The favorable karyotypes [t(8;21), inv16] were rarely seen in infants (7/155 = 4.5%) as compared with older patients (P2] < .0001); most frequently in the 2 to <13-year-olds (111/345 = 32%), and less frequent in adolescents (52/207 = 25%) and young adults (35/158 = 22%, P2] .03). In contrast, 11q23 aberrations were frequent in infants (53/155 = 34%) and less frequent in the other age groups (77/710 = 11%).

In summary, the initial features and risk factors were significantly different when comparing infants with older patients (<30 years) but only slightly different when comparing the age groups 2 to <13, 13 to <21, and 21 to <30 years.

Bone Marrow Blast Cell Reduction After First Induction

Data on BM blast cell reduction after start of induction were available on more than 85% of the patients. There was an increasing percentage of patients with >5% BM blasts with increasing age (P2] < .0001, Table 2).

Table 2. Results in Patients With ≤ or >5% Bone Marrow Blasts After Induction According to Age Groups
Age (years)Total patients (n)*Patients (n) %5-year EFS % (SE)P-value (logrank)
≤5% blasts>5% blasts≤5% blasts>5% blasts
  • *

    with data on BM blast cell count after induction.

<2179156 (87%)23 (13%)46 (4)52 (10).79
2– <13419331 (79%)88 (21%)62 (3)33 (5)<.0001
13– <21236177 (75%)59 (25%)51 (4)32 (6).0002
21– <30187114 (61%)73 (39%)38 (5)13 (4)<.0001
Total patients (n)*1,02177824353 (2)29 (3)<.0001

Results According to Overlapping and Nonoverlapping Age Groups in Trials AML-BFM 93/98, AMLCG 92/99, and AMLSG HD93/98A

To compare data from similar age groups in pediatric and adult trials, the results for overlapping and nonoverlapping age groups within the trial groups (pediatric/adult) are given separately in Table 3a. Results for EFS and survival were comparable in the overlapping age groups (>15 to <21 years) in all trials. In a Cox regression model including cytogenetic groups (favorable/unfavorable) and blast count after induction (≤/>5%) the risk ratio (RR) for the factor ‘trial group’ was 0.92 (confidence interval [CI] 0.79–1.05). Therefore, all further results are presented only according to age groups.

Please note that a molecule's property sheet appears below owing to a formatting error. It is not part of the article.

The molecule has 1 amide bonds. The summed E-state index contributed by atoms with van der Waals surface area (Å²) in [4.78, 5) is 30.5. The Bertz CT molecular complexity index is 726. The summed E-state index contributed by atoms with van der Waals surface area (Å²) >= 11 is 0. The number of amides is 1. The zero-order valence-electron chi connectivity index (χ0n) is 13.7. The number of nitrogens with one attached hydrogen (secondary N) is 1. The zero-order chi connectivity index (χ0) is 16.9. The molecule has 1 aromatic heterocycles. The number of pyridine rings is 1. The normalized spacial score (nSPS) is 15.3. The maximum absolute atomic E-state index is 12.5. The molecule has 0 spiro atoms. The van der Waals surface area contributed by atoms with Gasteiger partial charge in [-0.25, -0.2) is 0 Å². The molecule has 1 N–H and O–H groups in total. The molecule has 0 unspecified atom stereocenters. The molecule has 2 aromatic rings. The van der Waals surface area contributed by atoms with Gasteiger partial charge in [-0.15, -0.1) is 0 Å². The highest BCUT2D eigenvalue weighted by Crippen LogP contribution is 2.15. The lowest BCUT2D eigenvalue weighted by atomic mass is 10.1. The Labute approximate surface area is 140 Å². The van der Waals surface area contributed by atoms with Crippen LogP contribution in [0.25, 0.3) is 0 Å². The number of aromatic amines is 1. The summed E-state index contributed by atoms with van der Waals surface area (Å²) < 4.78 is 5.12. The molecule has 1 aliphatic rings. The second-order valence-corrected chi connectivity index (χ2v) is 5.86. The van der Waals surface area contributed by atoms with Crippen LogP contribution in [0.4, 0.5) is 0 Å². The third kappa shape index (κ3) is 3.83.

Table 3. Results (a) According to Overlapping and Not Overlapping Age Groups in the Different Trials and (b) According to Cross-Trial Age Groups
a)Trial-related overlapping and non-overlapping age groups
Trial/Age (years)AML BFM <15 yAML BFM ≥15 yAML SG/CG <21 yAML SG/CG ≥21–30 y
  • Abbreviations: CR, complete remission; CCR, continuous complete remission; lfu, lost to follow-up; SE, standard error; EFS, event-free survival.

  • *

    Early deaths are defined as death until day 42.

  • **Percentage of patients with data.

Total of patients (n)7969570220
Early death*
 ED < day 15 n (%)27 (3.4)2 (2.1)1 (1.4)9 (4.1)
 ED ≥ day 15–42 n (%)15 (1.9)01 (1.4)5 (2.3)
Nonresponse n (%)77 (9.7)13 (13.7)13 (18.6)47 (21.4)
Death in CCR cumulative incidence, % (SE)3 (1)12 (4)#1 (2)6 (3)
Complete remission n (%)677 (85.1)80 (84.2)55 (78.6)159 (72.3)
Relapse cumulative incidence, % (SE)32 (2)29 (7)34 (8)38 (6)
5-year EFS, % (SE)49 (2)43 (5)43 (6)28 (3)
5-year Survival, % (SE)60 (2)50 (5)58 (6)42 (4)
p(Gray): early death/non-response = < .001; relapse = .178; death in CCR = < .001.
#p(Gray) = .03; BFM < 15 y vs. AML SG/CG < 21 y
b)Cross-trial age groups
Age (years)<22– <1313– <2121– <30